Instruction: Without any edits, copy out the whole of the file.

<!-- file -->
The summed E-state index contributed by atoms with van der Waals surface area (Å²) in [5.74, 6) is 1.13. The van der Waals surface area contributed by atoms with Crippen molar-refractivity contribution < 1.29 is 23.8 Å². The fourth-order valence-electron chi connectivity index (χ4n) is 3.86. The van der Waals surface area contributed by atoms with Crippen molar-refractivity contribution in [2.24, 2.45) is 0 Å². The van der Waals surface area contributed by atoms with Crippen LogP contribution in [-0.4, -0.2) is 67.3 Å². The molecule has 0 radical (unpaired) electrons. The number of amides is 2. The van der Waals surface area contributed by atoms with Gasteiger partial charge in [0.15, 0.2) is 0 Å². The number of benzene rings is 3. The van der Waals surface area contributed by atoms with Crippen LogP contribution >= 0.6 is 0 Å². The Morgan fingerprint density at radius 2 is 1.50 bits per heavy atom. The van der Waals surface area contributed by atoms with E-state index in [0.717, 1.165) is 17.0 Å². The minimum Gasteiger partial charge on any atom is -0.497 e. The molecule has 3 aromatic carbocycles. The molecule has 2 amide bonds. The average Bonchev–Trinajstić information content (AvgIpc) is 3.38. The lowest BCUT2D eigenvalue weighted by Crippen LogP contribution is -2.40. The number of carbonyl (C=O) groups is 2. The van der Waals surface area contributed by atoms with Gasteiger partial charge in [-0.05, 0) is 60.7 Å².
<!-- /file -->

The summed E-state index contributed by atoms with van der Waals surface area (Å²) in [5.74, 6) is 1.13. The van der Waals surface area contributed by atoms with Crippen molar-refractivity contribution < 1.29 is 23.8 Å². The fourth-order valence-electron chi connectivity index (χ4n) is 3.86. The van der Waals surface area contributed by atoms with Crippen molar-refractivity contribution in [2.24, 2.45) is 0 Å². The van der Waals surface area contributed by atoms with Crippen LogP contribution in [-0.4, -0.2) is 67.3 Å². The molecule has 0 radical (unpaired) electrons. The number of amides is 2. The van der Waals surface area contributed by atoms with Gasteiger partial charge in [0.15, 0.2) is 0 Å². The number of benzene rings is 3. The van der Waals surface area contributed by atoms with Crippen LogP contribution >= 0.6 is 0 Å². The Morgan fingerprint density at radius 2 is 1.50 bits per heavy atom. The van der Waals surface area contributed by atoms with E-state index in [0.717, 1.165) is 17.0 Å². The minimum Gasteiger partial charge on any atom is -0.497 e. The molecule has 3 aromatic carbocycles. The molecule has 2 amide bonds. The average Bonchev–Trinajstić information content (AvgIpc) is 3.38. The lowest BCUT2D eigenvalue weighted by Crippen LogP contribution is -2.40. The number of carbonyl (C=O) groups is 2. The van der Waals surface area contributed by atoms with Gasteiger partial charge in [-0.05, 0) is 60.7 Å².